Better late than never I finally got my hands on a new second edition Macbook this week. Sure, I got to see it at the Expo last month but this time round I had the benefit of having a proper look without a horde of drooling fan boys (and girls) gurning over my shoulder fuelled with tech lust.

Nope this time I got round to see the machine in all its glory on my own without distractions.

The machine I was looking at was a Macbook 2.0Ghz Intel Dual Core machine with 2Gb RAM and a healthy 120Gb hard drive. Impressively specced and a top end model from the Apple Store online. Oh and for the aesthetic savvy types…it was black.

In the box (streamlined green conscious packaging) comes the familiar apparel that Apple sling at the new user. Obviously the laptop, the restore and install DVD (OS X Tiger), power lead (with extender) and a remote control.

The first thing that struck me with the Macbook was the weight of the machine. There didn’t seem to be much of a discrepancy in terms of bulk with the machine’s forebears. If anything however the weight does seem to have been shifted with more of a bias towards the base of the machine. The black finish was flat rather than glossy, which can only be seen as beneficial because anything with sheen has more of a tendency to suffer with the inevitable knocks and scrapes a laptop will endure through its life.

The screen does away with the traditional squared off format and replaces it instead with the ‘mini widescreen’ that is now becoming increasingly commonplace in the laptop world. It’s a nice screen as well with a somewhat classy almost reflective surface you would expect of a modern television. It works nicely as well, displaying DVD’s with minimal clipping of the edges while the colours have an honesty and realism about them that is missing from the traditional flat screens (you know what I mean, bright garish all a bit Wizard of Oz for my liking). The sound is much improved on this machine as well, one of the iBook’s weakest points were the built in speakers that were frankly crap. This time round the speakers aren’t actually visible, they are directional affairs mounted in the hinge and they bounce the sound off the bottom of the screen and back to the listener. It sounds like a somewhat crude way to do things but in execution it works really well. The sound is surprisingly full and clear and at higher volumes distortion is minimal.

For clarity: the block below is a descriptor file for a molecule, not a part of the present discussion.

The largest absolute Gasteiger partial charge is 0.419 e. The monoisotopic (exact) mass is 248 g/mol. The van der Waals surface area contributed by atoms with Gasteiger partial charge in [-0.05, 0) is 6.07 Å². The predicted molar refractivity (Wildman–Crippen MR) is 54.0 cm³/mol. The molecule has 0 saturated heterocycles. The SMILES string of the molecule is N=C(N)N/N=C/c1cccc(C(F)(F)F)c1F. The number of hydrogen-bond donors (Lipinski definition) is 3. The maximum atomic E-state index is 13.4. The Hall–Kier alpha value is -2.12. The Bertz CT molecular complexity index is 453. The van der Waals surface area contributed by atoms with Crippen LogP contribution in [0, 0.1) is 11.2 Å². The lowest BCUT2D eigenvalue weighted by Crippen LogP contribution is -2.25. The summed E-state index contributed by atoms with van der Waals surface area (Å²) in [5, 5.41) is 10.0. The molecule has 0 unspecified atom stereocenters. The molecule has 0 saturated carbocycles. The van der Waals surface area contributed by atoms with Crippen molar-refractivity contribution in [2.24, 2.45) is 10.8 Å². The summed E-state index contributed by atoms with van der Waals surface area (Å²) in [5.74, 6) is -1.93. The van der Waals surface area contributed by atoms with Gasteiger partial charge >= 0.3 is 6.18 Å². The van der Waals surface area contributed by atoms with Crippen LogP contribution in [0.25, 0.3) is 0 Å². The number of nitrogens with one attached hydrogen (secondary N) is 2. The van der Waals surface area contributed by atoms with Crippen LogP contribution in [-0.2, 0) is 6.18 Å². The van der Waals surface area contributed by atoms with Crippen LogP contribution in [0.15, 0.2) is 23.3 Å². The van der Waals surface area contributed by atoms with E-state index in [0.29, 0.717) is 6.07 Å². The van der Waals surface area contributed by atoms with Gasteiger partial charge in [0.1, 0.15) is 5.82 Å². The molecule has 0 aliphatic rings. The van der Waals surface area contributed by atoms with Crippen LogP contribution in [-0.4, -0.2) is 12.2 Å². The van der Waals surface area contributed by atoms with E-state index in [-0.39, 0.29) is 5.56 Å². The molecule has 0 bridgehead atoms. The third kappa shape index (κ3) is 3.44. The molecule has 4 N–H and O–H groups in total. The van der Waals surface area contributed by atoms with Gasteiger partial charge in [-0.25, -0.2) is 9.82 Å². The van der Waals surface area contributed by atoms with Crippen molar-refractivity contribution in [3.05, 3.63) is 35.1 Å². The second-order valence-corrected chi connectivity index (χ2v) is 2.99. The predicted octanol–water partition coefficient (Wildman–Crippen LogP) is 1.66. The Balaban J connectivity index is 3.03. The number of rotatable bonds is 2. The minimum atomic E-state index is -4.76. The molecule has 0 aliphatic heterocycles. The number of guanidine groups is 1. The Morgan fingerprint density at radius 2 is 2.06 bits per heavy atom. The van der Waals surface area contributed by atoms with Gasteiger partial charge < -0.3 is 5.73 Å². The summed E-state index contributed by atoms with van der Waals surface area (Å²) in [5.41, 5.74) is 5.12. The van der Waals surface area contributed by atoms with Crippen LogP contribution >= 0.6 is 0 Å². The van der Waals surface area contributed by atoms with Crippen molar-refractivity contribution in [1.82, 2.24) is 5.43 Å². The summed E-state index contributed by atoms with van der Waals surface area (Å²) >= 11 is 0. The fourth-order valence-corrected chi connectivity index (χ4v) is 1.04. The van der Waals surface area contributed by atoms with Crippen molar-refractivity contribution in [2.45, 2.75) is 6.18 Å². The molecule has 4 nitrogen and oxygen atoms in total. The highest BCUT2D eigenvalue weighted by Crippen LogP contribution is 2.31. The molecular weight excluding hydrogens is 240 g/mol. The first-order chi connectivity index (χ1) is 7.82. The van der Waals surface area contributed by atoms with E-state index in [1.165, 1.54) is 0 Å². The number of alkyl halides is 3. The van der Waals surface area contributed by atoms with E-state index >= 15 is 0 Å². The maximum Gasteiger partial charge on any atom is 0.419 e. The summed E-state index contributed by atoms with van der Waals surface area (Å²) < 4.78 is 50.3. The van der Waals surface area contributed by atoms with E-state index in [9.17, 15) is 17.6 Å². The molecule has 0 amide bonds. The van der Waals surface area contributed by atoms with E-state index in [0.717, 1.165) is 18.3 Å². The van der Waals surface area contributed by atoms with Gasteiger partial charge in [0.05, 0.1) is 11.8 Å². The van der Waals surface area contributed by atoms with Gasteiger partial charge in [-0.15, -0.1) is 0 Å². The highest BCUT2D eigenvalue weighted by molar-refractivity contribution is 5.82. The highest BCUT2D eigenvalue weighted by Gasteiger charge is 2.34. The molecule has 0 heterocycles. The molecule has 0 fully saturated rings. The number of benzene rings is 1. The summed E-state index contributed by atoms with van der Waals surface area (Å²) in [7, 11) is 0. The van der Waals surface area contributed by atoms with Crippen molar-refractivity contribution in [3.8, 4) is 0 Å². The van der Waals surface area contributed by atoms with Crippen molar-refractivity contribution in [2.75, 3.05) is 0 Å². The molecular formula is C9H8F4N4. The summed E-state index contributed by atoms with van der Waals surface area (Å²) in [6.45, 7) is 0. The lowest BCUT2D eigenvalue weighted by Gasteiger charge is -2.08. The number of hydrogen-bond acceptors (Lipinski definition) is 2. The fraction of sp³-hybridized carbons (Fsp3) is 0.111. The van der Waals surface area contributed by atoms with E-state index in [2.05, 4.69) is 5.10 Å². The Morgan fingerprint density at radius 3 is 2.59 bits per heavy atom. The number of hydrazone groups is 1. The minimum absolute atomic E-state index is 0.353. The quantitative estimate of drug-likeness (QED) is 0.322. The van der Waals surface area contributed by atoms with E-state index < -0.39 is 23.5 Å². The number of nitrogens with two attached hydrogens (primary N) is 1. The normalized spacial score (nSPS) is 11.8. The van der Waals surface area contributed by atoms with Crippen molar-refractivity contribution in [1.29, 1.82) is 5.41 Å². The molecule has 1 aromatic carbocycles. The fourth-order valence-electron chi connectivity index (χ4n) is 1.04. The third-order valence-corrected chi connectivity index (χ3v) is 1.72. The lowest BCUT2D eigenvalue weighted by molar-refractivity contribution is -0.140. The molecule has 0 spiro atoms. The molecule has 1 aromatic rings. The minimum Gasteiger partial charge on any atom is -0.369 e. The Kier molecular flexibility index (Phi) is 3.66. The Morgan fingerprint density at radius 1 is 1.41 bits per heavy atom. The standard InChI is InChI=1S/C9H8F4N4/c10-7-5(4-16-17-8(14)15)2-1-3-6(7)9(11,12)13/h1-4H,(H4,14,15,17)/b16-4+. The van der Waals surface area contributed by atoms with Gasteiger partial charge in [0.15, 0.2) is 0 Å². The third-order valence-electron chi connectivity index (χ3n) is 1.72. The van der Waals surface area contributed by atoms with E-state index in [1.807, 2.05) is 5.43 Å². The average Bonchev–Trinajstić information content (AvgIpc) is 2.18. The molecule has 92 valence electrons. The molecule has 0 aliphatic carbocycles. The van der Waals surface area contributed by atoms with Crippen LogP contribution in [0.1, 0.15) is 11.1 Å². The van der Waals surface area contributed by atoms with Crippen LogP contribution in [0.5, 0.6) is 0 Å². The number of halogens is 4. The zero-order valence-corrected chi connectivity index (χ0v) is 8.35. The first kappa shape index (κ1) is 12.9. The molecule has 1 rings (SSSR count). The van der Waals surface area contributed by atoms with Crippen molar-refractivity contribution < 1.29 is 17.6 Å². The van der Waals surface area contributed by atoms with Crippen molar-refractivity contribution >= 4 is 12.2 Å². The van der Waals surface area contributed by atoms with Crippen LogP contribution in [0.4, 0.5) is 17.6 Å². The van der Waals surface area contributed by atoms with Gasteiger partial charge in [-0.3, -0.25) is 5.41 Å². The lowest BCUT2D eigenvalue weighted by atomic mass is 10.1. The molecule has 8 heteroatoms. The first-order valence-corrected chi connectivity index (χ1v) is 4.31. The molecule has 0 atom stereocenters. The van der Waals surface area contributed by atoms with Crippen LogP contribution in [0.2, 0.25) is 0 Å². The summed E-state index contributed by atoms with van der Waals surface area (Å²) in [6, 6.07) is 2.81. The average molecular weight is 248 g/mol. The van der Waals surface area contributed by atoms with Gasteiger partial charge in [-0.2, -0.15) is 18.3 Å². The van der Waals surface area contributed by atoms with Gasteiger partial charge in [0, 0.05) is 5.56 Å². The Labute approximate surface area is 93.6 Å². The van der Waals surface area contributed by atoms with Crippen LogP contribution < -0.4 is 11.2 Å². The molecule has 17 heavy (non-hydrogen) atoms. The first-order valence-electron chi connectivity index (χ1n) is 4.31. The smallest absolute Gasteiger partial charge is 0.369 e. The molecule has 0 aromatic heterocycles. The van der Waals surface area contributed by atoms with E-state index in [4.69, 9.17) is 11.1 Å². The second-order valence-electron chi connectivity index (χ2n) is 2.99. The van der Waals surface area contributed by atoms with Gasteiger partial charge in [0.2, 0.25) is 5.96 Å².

Staying with the screen area the new built in iSight camera/mic combo is something of a revelation as well. Much improved upon its external predecessor its offers an improved resolution and better handling of light situations that was something that always plagued the old model. Of course there is also the built in Photo Booth application which lets the user manipulate his or her image on the fly. Its impressive how they have managed to pack the device into such an incongruous space.

Down the side of the case when it comes to connectivity all the usual suspects are in place. One Firewire (400) and two USB (2.0) ports are in evidence. Analogue audio out for headphones is of course standard practice but the big addition is the audio in jack that should be a boon for those wanting to dump their sounds into the device rather than just take them out.

Even the power adaptor has been given a makeover using the new MagSafe system. Rather than an a adaptor that sits firmly in the power socket this new system (which you’ve doubtless already read about) works on a magnetic clasp so if the lead gets yanked suddenly it will come away from the laptop without taking the laptop with it. Very handy, many people have done for laptops in the past while tripping over errant power leads.